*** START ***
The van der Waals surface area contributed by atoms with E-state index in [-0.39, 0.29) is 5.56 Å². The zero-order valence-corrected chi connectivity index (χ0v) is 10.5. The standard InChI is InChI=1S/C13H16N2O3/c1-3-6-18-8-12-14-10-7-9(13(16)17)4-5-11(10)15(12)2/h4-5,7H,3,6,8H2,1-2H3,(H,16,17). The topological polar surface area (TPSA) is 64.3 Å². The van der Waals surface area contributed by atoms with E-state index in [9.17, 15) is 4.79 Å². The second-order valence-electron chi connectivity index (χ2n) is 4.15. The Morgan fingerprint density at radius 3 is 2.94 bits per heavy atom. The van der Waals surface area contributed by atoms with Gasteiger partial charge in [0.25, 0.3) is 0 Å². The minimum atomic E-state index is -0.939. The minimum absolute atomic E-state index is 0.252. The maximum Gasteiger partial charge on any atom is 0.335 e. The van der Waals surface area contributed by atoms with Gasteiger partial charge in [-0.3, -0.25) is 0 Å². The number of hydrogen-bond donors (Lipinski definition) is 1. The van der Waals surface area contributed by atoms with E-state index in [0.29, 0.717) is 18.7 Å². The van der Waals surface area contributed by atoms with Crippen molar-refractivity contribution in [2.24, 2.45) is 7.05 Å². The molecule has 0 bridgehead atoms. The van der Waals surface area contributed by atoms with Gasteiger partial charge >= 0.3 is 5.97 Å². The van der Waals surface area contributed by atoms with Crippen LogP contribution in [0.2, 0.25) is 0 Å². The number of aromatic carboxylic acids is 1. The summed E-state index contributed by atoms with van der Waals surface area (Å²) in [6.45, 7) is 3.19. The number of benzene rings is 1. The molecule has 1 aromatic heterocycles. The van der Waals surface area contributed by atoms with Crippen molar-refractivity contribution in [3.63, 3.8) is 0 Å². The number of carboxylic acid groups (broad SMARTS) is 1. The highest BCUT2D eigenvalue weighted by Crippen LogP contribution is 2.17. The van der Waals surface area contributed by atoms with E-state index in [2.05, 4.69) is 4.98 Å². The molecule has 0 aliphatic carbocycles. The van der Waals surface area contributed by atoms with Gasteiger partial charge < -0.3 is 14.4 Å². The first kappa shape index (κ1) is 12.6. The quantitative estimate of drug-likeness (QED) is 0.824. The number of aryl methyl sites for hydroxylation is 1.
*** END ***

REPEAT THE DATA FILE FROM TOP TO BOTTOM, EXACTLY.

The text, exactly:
The van der Waals surface area contributed by atoms with E-state index in [-0.39, 0.29) is 5.56 Å². The zero-order valence-corrected chi connectivity index (χ0v) is 10.5. The standard InChI is InChI=1S/C13H16N2O3/c1-3-6-18-8-12-14-10-7-9(13(16)17)4-5-11(10)15(12)2/h4-5,7H,3,6,8H2,1-2H3,(H,16,17). The topological polar surface area (TPSA) is 64.3 Å². The van der Waals surface area contributed by atoms with E-state index in [9.17, 15) is 4.79 Å². The second-order valence-electron chi connectivity index (χ2n) is 4.15. The Morgan fingerprint density at radius 3 is 2.94 bits per heavy atom. The van der Waals surface area contributed by atoms with Gasteiger partial charge in [0.25, 0.3) is 0 Å². The minimum atomic E-state index is -0.939. The minimum absolute atomic E-state index is 0.252. The maximum Gasteiger partial charge on any atom is 0.335 e. The van der Waals surface area contributed by atoms with Gasteiger partial charge in [-0.3, -0.25) is 0 Å². The number of hydrogen-bond donors (Lipinski definition) is 1. The van der Waals surface area contributed by atoms with E-state index in [0.29, 0.717) is 18.7 Å². The van der Waals surface area contributed by atoms with Crippen molar-refractivity contribution in [2.24, 2.45) is 7.05 Å². The molecule has 0 bridgehead atoms. The van der Waals surface area contributed by atoms with Gasteiger partial charge >= 0.3 is 5.97 Å². The van der Waals surface area contributed by atoms with Crippen LogP contribution in [0.2, 0.25) is 0 Å². The number of aromatic carboxylic acids is 1. The summed E-state index contributed by atoms with van der Waals surface area (Å²) in [6.45, 7) is 3.19. The number of benzene rings is 1. The molecule has 1 aromatic heterocycles. The van der Waals surface area contributed by atoms with Crippen molar-refractivity contribution in [3.63, 3.8) is 0 Å². The number of carboxylic acid groups (broad SMARTS) is 1. The highest BCUT2D eigenvalue weighted by Crippen LogP contribution is 2.17. The van der Waals surface area contributed by atoms with E-state index in [2.05, 4.69) is 4.98 Å². The molecule has 0 aliphatic carbocycles. The van der Waals surface area contributed by atoms with Gasteiger partial charge < -0.3 is 14.4 Å². The first kappa shape index (κ1) is 12.6. The quantitative estimate of drug-likeness (QED) is 0.824. The number of aryl methyl sites for hydroxylation is 1.